Nestle, PepsiCo, Britannia to set up manufacturing plants despite slowdown

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A slowing market can be an opportune time to step back and invest for the future. In the case of packaged foods, seeing signs of stress in recent months, players are doing just that.

In the past two weeks, three companies — Nestlé, PepsiCo and Britannia — have announced they are setting up new plants. While Nestlé will set up a Rs 700-crore Maggi plant in Gujarat, PepsiCo will invest Rs 514 crore in a new snacks factory in Uttar Pradesh. Britannia is keen to step up its presence in the east and north east, Chairman Nusli Wadia had said at the firm's annual general meeting in Kolkata this month.

Wadia said Britannia was looking at a new plant in West Bengal and would increase production capacity at factories in Assam and Bihar as it sought to get future-ready. “We are already No. 1 in biscuits by value share, market share, and profitability and want to further strengthen that,” he said.

Suresh Narayanan, chairman and managing director, Nestlé India, said: "Penetration level of categories we are in are on the lower side. We still have the runway for growth and we are looking to increase our rural presence."

Nestlé derives around a quarter of its annual sales from rural areas and has been working on improving this number via a distribution and manufacturing push. The Sanand plant, which will take two years to complete, is Nestlé’s ninth manufacturing facility in the country. It will also be the fourth unit to make Maggi in India, a key market for the brand.

Since the Maggi crisis in 2015, Nestlé has overhauled its manufacturing and marketing of the brand, fortifying it with nutrients and dwelling on its health benefits.

In PepsiCo's case, the strategy in chips, say experts, has been about driving penetration, pricing and new flavours. Ahmed El Sheikh, president and chief executive officer of PepsiCo India, said the new investment in snacks was in line with the company’s goal to double the business in the country by 2022.

Abneesh Roy, senior vice-president, research, institutional equities, Edelweiss, says: “Companies typically strategise for the long term and while the slowdown has been pronounced and has led to sluggish growth in fast-moving consumer goods, this phase will pass. Growth for the future has to be planned now and some companies are doing just that."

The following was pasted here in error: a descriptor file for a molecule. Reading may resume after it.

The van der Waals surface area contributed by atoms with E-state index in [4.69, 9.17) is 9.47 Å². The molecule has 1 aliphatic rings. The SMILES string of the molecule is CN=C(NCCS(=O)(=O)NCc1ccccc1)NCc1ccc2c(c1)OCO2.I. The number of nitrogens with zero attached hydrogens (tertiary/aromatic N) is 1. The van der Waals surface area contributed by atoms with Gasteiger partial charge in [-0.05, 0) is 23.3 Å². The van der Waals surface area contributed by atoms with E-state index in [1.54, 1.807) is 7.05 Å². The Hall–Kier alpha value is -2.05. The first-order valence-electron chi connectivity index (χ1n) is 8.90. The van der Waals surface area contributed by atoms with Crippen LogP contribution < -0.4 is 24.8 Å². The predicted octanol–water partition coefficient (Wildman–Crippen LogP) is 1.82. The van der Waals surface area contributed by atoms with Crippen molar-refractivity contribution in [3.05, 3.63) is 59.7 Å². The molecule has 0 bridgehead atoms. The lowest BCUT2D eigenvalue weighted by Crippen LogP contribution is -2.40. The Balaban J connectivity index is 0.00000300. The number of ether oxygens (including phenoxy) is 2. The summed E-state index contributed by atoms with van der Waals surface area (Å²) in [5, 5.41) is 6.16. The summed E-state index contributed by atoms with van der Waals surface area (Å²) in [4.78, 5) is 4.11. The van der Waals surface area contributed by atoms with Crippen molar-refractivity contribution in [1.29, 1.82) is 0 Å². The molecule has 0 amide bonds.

Naveen Trivedi, senior analyst, institutional research at HDFC securities, says capital expenditure cannot be halted though operating expenditure could reduce in a slowdown. “Companies may decrease their operating expenditure to protect margins, but capital expenditure has to keep going, given that the tide will turn in the future,” he says.

Most firms are hoping for a revival in sentiment with the government announcing a stimulus package on Friday.  Among the measures announced by Finance Minister Nirmala Sitharaman was a Rs 70,000-crore recapitalisation of public sector banks, which, she said, would generate Rs 5 trillion in additional lending in the financial system.

Sitharaman also said her government was working towards simplifying the goods and services tax further, apart from providing relief to sectors grappling with a slowdown.

While the festive season in India kicks off with Onam in Kerala, Ganesh Chaturthi in Maharashtra and Durga Pooja in West Bengal, it is Dussehra-Diwali that is considered the peak period of the season. Most companies are expecting sentiment to return in time for Dussehra-Diwali.

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